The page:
In typical porn, the story is compressed and Act 3 occupies the substantial space. The Dramatic Question is simple: will they fuck?
In literary porn, this is rarely the question. There are other things going on, other progressions. The Story of O, e.g., is more concerned with O’s existential state. The Story of the Eye is about where Simone is taking her specific fetish. In these, sexual activity becomes a metaphor or cipher; it’s a means to an end.
In Fifty Shades of Grey, the sex is also a means, for Ana to realise her romantic interests.
But this isn’t good. It’s subjugating eroticism under romance. Erotic excess is only justifiable within that frame or for that goal. Sex becomes work (contra Bataille). The unfettered enjoyment of sex as sex is diminished - not the point of porn at all!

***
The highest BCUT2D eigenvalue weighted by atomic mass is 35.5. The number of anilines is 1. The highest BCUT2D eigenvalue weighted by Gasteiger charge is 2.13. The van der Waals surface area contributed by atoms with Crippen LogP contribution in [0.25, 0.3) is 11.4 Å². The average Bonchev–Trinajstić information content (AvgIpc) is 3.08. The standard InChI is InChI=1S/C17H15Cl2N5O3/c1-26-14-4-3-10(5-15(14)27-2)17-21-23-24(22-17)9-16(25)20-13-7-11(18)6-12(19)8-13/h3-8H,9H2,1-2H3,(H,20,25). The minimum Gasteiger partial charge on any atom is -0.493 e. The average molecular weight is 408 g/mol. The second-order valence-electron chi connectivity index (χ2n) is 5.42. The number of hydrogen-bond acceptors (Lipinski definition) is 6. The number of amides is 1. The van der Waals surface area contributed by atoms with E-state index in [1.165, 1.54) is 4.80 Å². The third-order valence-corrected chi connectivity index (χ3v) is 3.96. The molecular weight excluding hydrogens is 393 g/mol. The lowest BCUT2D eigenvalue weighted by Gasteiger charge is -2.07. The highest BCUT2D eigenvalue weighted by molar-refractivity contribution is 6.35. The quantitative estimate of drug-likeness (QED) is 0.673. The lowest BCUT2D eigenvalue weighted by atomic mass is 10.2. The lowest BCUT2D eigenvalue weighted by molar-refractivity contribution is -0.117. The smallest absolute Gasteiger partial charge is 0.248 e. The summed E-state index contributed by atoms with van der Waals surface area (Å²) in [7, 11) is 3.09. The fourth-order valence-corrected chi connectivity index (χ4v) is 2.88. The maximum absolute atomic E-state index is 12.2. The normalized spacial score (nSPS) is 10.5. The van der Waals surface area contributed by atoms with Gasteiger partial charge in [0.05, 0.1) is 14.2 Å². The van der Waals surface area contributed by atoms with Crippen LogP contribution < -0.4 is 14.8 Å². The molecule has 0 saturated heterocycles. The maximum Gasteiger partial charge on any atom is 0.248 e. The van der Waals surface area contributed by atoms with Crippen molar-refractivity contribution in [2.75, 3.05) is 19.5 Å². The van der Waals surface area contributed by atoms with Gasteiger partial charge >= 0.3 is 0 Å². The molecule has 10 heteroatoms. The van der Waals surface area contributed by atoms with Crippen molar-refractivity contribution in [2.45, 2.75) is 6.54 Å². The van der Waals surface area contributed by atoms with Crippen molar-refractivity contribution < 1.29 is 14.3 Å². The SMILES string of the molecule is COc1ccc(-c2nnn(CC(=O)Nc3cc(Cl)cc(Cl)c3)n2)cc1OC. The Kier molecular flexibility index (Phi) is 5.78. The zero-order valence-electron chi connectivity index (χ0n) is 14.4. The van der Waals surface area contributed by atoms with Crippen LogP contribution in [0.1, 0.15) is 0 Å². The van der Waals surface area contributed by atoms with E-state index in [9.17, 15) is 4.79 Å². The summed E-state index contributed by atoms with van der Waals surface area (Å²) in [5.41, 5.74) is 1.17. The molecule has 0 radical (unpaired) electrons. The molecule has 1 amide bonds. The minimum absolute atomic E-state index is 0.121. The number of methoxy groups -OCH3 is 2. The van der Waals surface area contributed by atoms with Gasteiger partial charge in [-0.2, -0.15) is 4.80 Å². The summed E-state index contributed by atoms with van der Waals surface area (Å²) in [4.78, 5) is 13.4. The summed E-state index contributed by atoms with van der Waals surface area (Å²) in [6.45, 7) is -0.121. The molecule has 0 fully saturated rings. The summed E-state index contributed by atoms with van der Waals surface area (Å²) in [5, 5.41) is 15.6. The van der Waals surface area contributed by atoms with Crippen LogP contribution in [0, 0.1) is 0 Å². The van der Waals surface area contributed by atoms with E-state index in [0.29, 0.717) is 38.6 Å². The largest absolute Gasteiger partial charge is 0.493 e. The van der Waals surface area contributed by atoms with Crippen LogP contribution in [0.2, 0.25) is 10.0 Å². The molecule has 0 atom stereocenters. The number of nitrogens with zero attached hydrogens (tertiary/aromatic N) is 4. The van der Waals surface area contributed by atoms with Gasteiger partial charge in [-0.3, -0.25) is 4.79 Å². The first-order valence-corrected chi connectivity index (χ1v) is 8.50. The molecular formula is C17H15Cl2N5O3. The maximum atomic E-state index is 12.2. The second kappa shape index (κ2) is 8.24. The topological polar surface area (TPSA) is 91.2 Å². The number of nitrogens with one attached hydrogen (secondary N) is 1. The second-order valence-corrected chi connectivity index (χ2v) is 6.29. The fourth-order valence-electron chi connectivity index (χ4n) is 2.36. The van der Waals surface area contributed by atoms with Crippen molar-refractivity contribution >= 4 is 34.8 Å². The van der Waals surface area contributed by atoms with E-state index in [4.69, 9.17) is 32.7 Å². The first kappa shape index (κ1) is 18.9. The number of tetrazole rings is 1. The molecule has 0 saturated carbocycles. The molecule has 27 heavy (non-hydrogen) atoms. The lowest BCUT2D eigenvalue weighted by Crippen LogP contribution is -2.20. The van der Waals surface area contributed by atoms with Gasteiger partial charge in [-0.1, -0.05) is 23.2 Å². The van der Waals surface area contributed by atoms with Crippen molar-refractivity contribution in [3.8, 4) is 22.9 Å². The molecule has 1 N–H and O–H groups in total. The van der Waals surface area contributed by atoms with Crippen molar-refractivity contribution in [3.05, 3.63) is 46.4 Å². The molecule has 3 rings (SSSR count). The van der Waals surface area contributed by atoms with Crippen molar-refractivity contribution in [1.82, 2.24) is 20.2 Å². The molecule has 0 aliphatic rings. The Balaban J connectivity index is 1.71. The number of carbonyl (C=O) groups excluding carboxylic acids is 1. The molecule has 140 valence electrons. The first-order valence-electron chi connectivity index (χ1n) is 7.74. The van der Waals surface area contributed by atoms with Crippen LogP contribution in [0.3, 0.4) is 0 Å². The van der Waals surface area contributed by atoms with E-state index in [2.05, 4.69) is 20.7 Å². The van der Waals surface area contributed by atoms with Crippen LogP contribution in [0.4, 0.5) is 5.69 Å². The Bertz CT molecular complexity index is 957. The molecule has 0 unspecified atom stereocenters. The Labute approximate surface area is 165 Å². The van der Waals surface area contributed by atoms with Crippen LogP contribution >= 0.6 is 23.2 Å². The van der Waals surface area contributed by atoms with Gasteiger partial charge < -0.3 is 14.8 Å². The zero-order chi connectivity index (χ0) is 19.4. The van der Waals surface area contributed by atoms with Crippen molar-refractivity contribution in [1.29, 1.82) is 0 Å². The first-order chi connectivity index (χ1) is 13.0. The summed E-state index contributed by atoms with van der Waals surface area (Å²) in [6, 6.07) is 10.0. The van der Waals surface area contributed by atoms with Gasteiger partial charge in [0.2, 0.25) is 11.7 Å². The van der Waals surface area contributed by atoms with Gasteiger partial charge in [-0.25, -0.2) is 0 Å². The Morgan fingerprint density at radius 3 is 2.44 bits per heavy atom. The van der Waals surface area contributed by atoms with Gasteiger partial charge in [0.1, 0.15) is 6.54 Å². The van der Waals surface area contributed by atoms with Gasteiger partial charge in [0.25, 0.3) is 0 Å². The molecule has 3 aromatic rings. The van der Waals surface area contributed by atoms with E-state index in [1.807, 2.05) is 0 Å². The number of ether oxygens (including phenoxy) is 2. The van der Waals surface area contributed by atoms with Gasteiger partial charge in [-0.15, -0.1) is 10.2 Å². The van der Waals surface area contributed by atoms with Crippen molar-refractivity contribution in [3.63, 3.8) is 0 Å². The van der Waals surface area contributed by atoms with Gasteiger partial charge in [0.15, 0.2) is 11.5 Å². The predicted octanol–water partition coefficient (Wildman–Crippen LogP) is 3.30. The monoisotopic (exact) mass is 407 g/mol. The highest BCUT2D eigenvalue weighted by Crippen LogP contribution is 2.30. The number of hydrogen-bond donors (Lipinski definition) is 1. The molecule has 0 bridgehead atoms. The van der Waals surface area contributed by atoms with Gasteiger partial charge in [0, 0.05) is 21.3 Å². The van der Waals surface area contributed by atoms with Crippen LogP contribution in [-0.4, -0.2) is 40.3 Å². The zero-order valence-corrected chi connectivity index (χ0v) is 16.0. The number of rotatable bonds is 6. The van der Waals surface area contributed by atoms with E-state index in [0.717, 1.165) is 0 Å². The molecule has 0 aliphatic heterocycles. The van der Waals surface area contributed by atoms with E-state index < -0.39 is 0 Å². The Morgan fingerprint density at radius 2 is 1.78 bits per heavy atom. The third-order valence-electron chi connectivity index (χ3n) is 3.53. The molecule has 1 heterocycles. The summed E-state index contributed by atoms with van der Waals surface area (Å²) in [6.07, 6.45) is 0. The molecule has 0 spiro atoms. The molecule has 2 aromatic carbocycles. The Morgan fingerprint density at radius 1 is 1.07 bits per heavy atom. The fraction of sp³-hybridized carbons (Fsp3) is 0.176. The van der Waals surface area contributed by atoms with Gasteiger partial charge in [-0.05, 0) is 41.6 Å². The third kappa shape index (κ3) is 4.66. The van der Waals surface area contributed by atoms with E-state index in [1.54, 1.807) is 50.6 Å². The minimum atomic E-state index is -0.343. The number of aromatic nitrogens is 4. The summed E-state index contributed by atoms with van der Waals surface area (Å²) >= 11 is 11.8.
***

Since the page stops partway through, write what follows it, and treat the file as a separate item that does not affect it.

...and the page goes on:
But if the pornographic novel (like Concupiscence) is resolutely focused on unfettered eroticism with no other aspects (work, family, religion, politics), where else can it go? If there is no denial of sex and all is reduced to that single relationship between erotic collaborators, what other Dramatic Question can surface?
It’s a risk. Do we avoid the Dramatic Question altogether? Do we lose the hook for the reader and maybe their engagement?
Or do we pick one that’s too trite, too normative, and potentially turn the pornographic novel into a romance-with-sex?
That would be very much Betraying The Mission Statement!